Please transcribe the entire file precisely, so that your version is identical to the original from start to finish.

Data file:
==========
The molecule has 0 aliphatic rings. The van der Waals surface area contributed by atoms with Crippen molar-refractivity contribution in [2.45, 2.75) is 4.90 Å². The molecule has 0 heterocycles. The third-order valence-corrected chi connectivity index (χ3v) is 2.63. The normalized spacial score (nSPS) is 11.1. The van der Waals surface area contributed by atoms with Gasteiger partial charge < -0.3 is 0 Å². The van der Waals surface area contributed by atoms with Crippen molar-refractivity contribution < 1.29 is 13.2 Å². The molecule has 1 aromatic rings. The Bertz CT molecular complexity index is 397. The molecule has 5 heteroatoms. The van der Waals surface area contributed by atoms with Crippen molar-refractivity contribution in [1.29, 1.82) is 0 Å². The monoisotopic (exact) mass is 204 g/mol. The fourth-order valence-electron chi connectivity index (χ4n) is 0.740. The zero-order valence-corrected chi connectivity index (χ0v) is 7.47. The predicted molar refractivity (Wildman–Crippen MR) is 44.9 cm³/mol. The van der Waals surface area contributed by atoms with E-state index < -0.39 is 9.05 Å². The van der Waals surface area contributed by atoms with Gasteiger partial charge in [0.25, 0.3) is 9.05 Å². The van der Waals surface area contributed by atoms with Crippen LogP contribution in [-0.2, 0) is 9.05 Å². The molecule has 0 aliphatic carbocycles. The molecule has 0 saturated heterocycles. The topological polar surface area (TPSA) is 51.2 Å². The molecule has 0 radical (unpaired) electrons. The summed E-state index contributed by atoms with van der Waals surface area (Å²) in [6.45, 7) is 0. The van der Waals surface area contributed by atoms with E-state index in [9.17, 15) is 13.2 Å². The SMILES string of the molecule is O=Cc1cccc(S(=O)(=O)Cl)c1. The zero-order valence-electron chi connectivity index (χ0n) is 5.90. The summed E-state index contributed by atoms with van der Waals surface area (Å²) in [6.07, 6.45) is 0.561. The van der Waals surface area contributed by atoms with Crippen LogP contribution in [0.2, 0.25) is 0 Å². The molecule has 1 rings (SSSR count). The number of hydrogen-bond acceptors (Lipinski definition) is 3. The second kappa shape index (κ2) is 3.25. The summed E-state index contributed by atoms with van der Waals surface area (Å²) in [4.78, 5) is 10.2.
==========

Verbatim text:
The molecule has 0 aliphatic rings. The van der Waals surface area contributed by atoms with Crippen molar-refractivity contribution in [2.45, 2.75) is 4.90 Å². The molecule has 0 heterocycles. The third-order valence-corrected chi connectivity index (χ3v) is 2.63. The normalized spacial score (nSPS) is 11.1. The van der Waals surface area contributed by atoms with Gasteiger partial charge < -0.3 is 0 Å². The van der Waals surface area contributed by atoms with Crippen molar-refractivity contribution < 1.29 is 13.2 Å². The molecule has 1 aromatic rings. The Bertz CT molecular complexity index is 397. The molecule has 5 heteroatoms. The van der Waals surface area contributed by atoms with Crippen molar-refractivity contribution in [1.29, 1.82) is 0 Å². The monoisotopic (exact) mass is 204 g/mol. The fourth-order valence-electron chi connectivity index (χ4n) is 0.740. The zero-order valence-corrected chi connectivity index (χ0v) is 7.47. The predicted molar refractivity (Wildman–Crippen MR) is 44.9 cm³/mol. The van der Waals surface area contributed by atoms with E-state index < -0.39 is 9.05 Å². The van der Waals surface area contributed by atoms with Gasteiger partial charge in [0.25, 0.3) is 9.05 Å². The van der Waals surface area contributed by atoms with Crippen LogP contribution in [-0.2, 0) is 9.05 Å². The molecule has 0 aliphatic carbocycles. The molecule has 0 saturated heterocycles. The topological polar surface area (TPSA) is 51.2 Å². The molecule has 0 radical (unpaired) electrons. The summed E-state index contributed by atoms with van der Waals surface area (Å²) in [6.45, 7) is 0. The van der Waals surface area contributed by atoms with E-state index in [9.17, 15) is 13.2 Å². The SMILES string of the molecule is O=Cc1cccc(S(=O)(=O)Cl)c1. The zero-order valence-electron chi connectivity index (χ0n) is 5.90. The summed E-state index contributed by atoms with van der Waals surface area (Å²) in [6.07, 6.45) is 0.561. The van der Waals surface area contributed by atoms with Crippen LogP contribution in [0.2, 0.25) is 0 Å². The molecule has 1 rings (SSSR count). The number of hydrogen-bond acceptors (Lipinski definition) is 3. The second kappa shape index (κ2) is 3.25. The summed E-state index contributed by atoms with van der Waals surface area (Å²) in [4.78, 5) is 10.2.